Information and Communications Technology (ICT) and the Supply Chain

Information and Communications Technology (ICT) and the Supply Chain

Olayinka David-West (Lagos Business School, Nigeria)
Copyright: © 2016 |Pages: 21
DOI: 10.4018/978-1-4666-9639-6.ch028
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Abstract

Information and communications technology (ICT) is an integral part of supply chain management (SCM) (Anderson, Britt, & Favre, 2007; Subramani, 2004). ICT supports SCM by enhancing supply chain efficiency, effectiveness and competitive advantage at strategic, tactical and operational management levels. Derived from extant literature on the application of ICT in SCM and ICT infrastructure sources, this chapter explores the significance of ICT in the business of SCM and describes the various ICT infrastructures deployed in aid of supply chain collaboration, integration and connectivity. While most related studies focus on organisational perspectives of ICT and SCM like benefits (Auramo, Kauremaa, & Tanskanen, 2005b), buyer-supplier relationships (Bakos & Brynjolfsson, 1993) and so on; the chapter presents a technological viewpoint of ICT and SCM. The chapter explores the function of ICT in SCM and proposes a classification framework of ICT in SCM.
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Introduction

Globalisation, increased competition, and access to new [emerging] markets are contributory factors to the integration of business activities and practices as well as the need for effective and efficient supply chains and supply chain management (SCM) (Stevens, 1989). These sought after gains are a consequence of strategies and techniques that shorten product cycles while managing uncertainties and complexities (Davis, 1993). The application of information and communication technology (ICT) in business has evolved from specialist-manned mainframe systems restricted to computer rooms to smartphone and tablet users operating everywhere; automation of business processes to organisational transformation and value creation; intra-organisational systems to inter-organisational systems, and so forth. These developments, proponents of the information age or digital economy, are gradually changing businesses, work activities, people and products and services.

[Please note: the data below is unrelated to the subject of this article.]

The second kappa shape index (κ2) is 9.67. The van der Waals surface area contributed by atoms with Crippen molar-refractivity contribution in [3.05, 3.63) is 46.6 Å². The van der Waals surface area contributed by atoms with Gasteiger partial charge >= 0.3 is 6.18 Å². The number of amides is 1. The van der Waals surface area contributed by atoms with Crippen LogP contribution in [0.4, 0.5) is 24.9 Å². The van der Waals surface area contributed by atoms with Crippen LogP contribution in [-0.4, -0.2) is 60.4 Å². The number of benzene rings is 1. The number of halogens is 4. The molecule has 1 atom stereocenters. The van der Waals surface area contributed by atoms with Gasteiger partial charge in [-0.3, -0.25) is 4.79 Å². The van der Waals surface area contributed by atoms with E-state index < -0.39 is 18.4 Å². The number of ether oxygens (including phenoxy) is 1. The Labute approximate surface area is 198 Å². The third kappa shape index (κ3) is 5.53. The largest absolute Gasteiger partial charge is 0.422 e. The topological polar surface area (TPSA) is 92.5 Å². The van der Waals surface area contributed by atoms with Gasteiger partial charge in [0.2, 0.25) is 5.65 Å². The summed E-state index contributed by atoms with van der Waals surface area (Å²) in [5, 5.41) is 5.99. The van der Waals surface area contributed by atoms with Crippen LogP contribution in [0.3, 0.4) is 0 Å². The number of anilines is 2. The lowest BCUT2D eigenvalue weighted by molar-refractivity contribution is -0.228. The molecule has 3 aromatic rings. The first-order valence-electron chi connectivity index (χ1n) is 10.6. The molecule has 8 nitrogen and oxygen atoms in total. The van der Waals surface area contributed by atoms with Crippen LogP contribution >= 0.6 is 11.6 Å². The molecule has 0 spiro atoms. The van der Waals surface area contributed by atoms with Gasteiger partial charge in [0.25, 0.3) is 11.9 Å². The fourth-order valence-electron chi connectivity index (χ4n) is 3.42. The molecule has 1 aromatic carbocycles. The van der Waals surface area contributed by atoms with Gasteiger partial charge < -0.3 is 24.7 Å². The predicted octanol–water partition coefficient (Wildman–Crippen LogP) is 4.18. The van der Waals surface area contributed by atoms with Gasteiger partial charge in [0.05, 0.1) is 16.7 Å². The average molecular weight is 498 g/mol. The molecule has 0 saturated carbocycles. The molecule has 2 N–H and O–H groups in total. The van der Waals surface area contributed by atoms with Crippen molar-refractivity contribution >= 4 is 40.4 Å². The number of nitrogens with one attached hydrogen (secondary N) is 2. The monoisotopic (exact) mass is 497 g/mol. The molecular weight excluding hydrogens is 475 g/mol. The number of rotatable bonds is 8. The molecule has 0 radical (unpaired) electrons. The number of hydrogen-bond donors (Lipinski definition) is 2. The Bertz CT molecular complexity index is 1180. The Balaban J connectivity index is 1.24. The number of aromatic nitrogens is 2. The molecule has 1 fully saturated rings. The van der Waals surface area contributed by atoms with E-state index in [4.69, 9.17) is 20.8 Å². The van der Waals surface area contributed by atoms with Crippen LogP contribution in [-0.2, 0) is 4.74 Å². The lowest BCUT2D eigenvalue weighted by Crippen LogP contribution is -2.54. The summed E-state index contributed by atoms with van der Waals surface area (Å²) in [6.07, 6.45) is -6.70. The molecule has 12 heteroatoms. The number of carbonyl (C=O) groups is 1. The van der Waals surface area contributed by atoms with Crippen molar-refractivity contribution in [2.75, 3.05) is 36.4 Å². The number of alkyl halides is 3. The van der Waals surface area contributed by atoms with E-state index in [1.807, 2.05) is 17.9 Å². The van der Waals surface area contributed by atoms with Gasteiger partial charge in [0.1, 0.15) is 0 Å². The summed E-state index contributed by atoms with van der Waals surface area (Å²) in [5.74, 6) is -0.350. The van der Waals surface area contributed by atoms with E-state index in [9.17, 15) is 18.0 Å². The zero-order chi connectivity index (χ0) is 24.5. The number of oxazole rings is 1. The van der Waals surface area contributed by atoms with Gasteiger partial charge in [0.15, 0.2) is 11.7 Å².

In addition, the adoption of ICT is presumed to enhance effectiveness, efficiency, and competitive advantage, thus playing a significant role in business. Derived from extant literature on the application of ICT in SCM and ICT infrastructure sources, this chapter explores the significance of ICT in the business of SCM and describes the various ICT infrastructures deployed in aid of supply chain collaboration, integration, and connectivity. The chapter proposes a classification framework of ICT infrastructure in SCM, and is especially useful for supply chain managers and executives who lack incisive knowledge of the capabilities of ICT.

The current literature of ICT in SCM is somewhat fragmented and diverse. Some studies provide a broad understanding of ICT in SCM (Auramo, Inkiläinen, & Kauremaa, 2005a; Gunasekaran & Ngai, 2004), benefits (Auramo, Kauremaa, & Tanskanen, 2005b), importance (Moharana, Murty, Senapati, & Khuntia, 2011), planning requirements (Holland, Lockett, & Blackman, 1992) . Other address ICT roles in buyer-supplier relationships (Bakos & Brynjolfsson, 1993; Chae, Yen, & Sheu, 2005; Subramani, 2004); specific supply chain functions (Helo & Szekely, 2005); perceived benefits or impacts using specific ICT (Dedrick, Xu, & Zhu, 2008; Subramani, 2004). Studies also address information sharing and flow strategies (Vanpoucke, Boyer, & Vereecke, 2009), sharing practices (Singh, 1996; Zhou & Benton, 2007); sharing impacts in specific SC activities like inventory management and collaborative planning (Cachon & Fisher, 2000; Sherman, 1998).

Nair et al. (2009) present a narrative catalogue of ICT tools; McDonnell et al.’s (2004) review of the role of ICT focuses on functional and enterprise applications; Helo and Szekely (2005) focus on logistics information systems. The limited empirical value and frequency of innovations and change makes studies addressing ICT infrastructure scarce; when available, such empirical studies evaluate organisational aspects of a particular technology in a particular setting or supply chain activity. The scarcity of comprehensive studies on ICT infrastructure or technological capabilities motivated this chapter which takes an all-inclusive view of ICT capabilities in SCM alongside a catalogue of related ICT infrastructure. The chapter is presented in four parts commencing with a brief background introduction to supply chain and SCM. The role of ICT in supply chain collaboration, integration and connectivity are discussed next. This is followed by a catalog of ICT infrastructure deployed towards collaboration, integration and connectivity applications alongside Internet applications in SCM. The section closes with a classification framework of ICT in SCM. The conclusion is preceded by a preview of emergent ICT developments.

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